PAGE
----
El Gouna, Egypt
We turn out of the Egyptian city of Hurghada and into the desert. The road is straight and disappears towards the horizon.
On either side sand blows. Not the rich yellow sand of Saharan postcards – the dirtier variety that gathers near cities like this.
As we drive further from the urbanity, though, the sand begins to take a more pleasant hue. We’re also leaving behind the large Red Sea resorts of Hurghada that I saw when flying in an hour ago.
From above, they look like small theme parks, I had thought at the time. Large pools that stretch across almost the whole property; building after building of hotel rooms surrounding them; water slides and beach umbrellas and tennis courts to amuse.
You can see what I mean in the map below.
I am told later these Egyptian resorts are particularly popular with groups of Russian tourists. It brings back memories of almost being crushed to death in the stampede for the all-inclusive lunch buffet at a similar resort one time in Turkey.
After about 30 minutes of driving, I arrive at my destination – El Gouna. To call it a resort would be unfair. El Gouna is actually more of a town.
I realise that straight away as I’m driven from the front gate of the site to my hotel, Captain’s Inn, by the water of the marina. It takes at least ten minutes to get there through what look like suburbs (it’s hard to tell exactly because the sun has set since we passed through the gate).
It’s not until the next morning that I’m able to start exploring properly.
El Gouna is not somewhere that you walk around, though. Like any town, it’s important to have proper transportation but you would not expect a town surrounded on three sides by North African desert to use boats. But it’s from deckside, cruising the artificial canals, that I get my first real glimpses of El Gouna.
As you can see in this map, El Gouna is larger than you might expect.
On one side is the Red Sea, which provides the beaches, the marinas, and a cool breeze in the evenings.
There’s a golf course in the middle of the development (and another one currently being built in the northern section), a cable park where I will later fail spectacularly at water-skiing, hotels, restaurants, a university, schools, a hospital and houses.
This is clearly more than just a holiday destination, even if everything feels like one.
What is El Gouna?
So how did this rather unusual town end up in the middle of nowhere Egypt, prosperous and green with water flowing through almost every vista? Well, it was the creation of Egyptian billionaire Samih Sawiris.
The story one person tells me here in El Gouna is that he chose a site where he used to fish as child to build his dream home and it grew from there.
The description on El Gouna’s website says he searched the Red Sea coast for the most beautiful spot he could find to “carve paradise out of the desert”.
And in a direct interview I read, Samih Sawiris explains that he wanted to build a small community for family and friends but chose the site because it was not too far from the city of Hurghada but was also just far enough.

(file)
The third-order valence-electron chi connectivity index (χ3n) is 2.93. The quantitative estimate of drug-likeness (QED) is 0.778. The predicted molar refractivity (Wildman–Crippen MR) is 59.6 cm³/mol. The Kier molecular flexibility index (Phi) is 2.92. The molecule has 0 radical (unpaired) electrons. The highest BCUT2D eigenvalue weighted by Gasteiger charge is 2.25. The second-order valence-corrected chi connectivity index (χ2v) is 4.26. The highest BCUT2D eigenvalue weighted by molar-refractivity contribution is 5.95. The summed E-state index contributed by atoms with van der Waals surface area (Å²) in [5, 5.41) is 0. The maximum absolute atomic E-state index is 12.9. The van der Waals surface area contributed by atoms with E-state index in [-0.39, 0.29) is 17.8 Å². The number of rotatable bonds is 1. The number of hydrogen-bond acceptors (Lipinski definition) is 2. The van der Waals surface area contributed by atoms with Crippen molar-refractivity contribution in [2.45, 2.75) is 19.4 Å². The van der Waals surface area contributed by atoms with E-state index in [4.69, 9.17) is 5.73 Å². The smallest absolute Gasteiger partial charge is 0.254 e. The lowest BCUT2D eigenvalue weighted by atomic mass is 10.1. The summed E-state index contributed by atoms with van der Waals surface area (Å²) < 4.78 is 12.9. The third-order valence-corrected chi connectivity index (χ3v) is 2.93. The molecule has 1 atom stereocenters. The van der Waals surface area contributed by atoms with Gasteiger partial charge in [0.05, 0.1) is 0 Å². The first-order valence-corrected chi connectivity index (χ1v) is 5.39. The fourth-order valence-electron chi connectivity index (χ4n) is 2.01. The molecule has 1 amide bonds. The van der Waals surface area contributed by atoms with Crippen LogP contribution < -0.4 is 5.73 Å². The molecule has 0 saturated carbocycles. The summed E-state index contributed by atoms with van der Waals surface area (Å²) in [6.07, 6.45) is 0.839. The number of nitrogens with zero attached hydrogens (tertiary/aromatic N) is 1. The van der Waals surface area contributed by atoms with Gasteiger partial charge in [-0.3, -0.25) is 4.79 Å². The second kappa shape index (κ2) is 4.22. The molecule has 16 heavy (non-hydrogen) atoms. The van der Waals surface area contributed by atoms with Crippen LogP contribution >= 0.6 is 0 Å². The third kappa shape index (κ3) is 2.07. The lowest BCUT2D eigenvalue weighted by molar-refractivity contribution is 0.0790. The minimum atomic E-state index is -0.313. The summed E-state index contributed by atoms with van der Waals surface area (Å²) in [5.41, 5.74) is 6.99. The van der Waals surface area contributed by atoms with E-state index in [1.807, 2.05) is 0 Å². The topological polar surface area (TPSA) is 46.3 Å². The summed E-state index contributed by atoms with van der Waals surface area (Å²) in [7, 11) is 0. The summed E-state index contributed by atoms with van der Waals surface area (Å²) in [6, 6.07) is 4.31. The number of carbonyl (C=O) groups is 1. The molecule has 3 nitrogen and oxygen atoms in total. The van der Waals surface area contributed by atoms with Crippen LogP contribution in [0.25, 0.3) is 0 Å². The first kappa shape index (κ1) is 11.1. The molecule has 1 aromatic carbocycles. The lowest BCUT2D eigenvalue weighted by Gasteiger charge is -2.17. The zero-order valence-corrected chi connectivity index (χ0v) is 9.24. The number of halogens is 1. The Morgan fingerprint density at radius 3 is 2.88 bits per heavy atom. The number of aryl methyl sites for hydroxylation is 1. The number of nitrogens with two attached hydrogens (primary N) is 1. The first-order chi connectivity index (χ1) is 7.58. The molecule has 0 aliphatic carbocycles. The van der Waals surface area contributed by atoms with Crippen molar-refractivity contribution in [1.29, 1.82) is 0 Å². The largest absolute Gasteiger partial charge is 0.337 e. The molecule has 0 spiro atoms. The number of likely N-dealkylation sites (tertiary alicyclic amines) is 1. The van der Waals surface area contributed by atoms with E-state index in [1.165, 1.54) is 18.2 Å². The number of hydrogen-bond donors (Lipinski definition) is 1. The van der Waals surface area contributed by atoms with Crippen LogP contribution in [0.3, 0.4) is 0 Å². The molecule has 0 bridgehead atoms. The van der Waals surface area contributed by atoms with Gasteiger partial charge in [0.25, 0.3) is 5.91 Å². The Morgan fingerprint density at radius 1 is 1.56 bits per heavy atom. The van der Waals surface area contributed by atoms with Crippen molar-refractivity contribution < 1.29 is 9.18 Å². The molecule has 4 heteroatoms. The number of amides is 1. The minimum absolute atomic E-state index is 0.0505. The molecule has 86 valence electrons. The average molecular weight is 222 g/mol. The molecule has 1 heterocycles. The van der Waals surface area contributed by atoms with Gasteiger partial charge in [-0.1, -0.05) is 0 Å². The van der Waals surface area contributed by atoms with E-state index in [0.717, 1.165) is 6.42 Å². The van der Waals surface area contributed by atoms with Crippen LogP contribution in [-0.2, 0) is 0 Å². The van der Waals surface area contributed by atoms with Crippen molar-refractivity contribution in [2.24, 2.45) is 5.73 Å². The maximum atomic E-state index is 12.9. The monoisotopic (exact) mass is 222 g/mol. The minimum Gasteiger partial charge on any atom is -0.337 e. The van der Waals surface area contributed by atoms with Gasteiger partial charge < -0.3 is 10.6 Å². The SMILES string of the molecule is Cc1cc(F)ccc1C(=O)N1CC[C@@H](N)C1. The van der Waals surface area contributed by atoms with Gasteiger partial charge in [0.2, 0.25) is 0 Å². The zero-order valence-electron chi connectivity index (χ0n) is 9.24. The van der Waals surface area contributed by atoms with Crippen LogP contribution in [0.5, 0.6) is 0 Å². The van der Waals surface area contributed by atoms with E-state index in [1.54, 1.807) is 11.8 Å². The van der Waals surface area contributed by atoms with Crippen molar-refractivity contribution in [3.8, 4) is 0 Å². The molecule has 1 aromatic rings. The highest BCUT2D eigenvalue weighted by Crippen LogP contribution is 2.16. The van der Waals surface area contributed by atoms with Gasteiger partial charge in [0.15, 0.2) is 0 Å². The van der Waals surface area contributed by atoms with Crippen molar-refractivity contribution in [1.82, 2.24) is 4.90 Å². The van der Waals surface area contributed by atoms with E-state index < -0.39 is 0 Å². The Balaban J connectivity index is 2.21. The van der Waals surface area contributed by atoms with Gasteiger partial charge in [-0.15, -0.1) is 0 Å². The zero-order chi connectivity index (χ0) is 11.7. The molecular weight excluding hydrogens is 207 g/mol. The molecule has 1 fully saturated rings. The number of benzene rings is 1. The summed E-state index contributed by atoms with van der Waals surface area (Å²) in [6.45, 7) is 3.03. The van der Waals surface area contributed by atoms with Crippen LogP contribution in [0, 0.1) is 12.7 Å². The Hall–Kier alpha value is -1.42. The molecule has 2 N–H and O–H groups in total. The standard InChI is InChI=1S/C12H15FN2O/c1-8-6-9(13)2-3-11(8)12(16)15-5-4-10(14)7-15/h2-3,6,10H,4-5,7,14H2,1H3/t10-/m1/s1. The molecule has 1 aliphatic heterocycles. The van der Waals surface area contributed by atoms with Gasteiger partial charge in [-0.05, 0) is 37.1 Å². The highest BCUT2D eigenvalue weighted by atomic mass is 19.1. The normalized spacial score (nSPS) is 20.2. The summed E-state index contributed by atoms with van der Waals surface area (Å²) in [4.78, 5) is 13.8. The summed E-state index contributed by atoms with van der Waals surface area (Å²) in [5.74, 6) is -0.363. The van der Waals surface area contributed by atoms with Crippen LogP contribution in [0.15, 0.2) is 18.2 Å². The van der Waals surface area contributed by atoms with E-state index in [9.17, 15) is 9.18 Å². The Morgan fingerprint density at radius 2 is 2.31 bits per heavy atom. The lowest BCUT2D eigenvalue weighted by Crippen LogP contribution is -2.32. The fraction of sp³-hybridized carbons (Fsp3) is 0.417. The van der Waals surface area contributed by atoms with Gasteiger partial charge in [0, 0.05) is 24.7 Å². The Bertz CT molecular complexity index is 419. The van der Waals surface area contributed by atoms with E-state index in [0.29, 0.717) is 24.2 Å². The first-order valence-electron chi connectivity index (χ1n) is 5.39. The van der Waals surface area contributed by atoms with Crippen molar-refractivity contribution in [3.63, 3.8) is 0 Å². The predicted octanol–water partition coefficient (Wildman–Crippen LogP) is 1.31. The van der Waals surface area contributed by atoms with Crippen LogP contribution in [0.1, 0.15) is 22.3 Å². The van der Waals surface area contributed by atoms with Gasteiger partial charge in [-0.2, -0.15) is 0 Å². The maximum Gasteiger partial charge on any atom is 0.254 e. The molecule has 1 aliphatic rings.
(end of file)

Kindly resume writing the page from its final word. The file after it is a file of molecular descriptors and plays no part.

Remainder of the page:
The exact details of how the idea was conceived are irrelevant now, 25 years later. What is important is what has happened since then.
The small settlement on the coast did indeed grow and it now has about 20,000 full-time residents and 17 hotels. The whole town is owned by Samih Sawiris’s company which means development can be managed in a sustainable way, all the different areas of operation can work together easily, and there is a consistent atmosphere to the entire town.
It certainly does feel a bit odd in El Gouna. Not bad – just odd.
It’s almost like the Truman Show… if the movie had been set in the desert. You know that shambolic Egypt is outside the gates but here, inside, everything is clean and efficient and friendly. There are no beggars, no harassment, no safety concerns.
It may be a town but it still has the semblance of a resort. I don’t realise that at first but it comes to me peacefully after my golf lesson, while I’m being massaged at Future Spa, and dreaming about the evening’s dinner to come after a sunset stroll along the beach.
At first I thought maybe I would be too young for somewhere like El Gouna. Certainly it has, at times, the feeling that many of the guests are spending their children’s inheritance here rather than in an empty nest.
But as I explore, I realise this is the great benefit of this rather unique mix between town and resort.
Each of the 17 hotels offers something different – from high-end luxury, to easy access to the golf course, to adults only (which is not what I first assumed), to younger nightlife.
At my hotel, Captains’ Inn, many of the guests are 20-something Europeans who are here for the excellent kitesurfing conditions. But no matter where you stay, all of El Gouna’s facilities are available to you.
In fact, there is even a rather novel Dine Around program where, if you have paid for full or half board at a hotel, you are able to have your dinner at the restaurants of other hotels on some of the nights.
Although the steak I have the first evening at Captain’s Inn is delicious, I am particularly impressed with the Egyptian feast on offer at the El Tableya Restaurant of Dawar El Omda Hotel.
The food may be authentically Egyptian but El Gouna isn’t. The whole complex may appear sometimes to be a resort but it isn’t.
At other times it may appear to be a town, but it isn’t really that either. It’s unique. It really is just how it was described – it’s billionaire Samih Sawiris’s little bit of paradise carved out in the desert.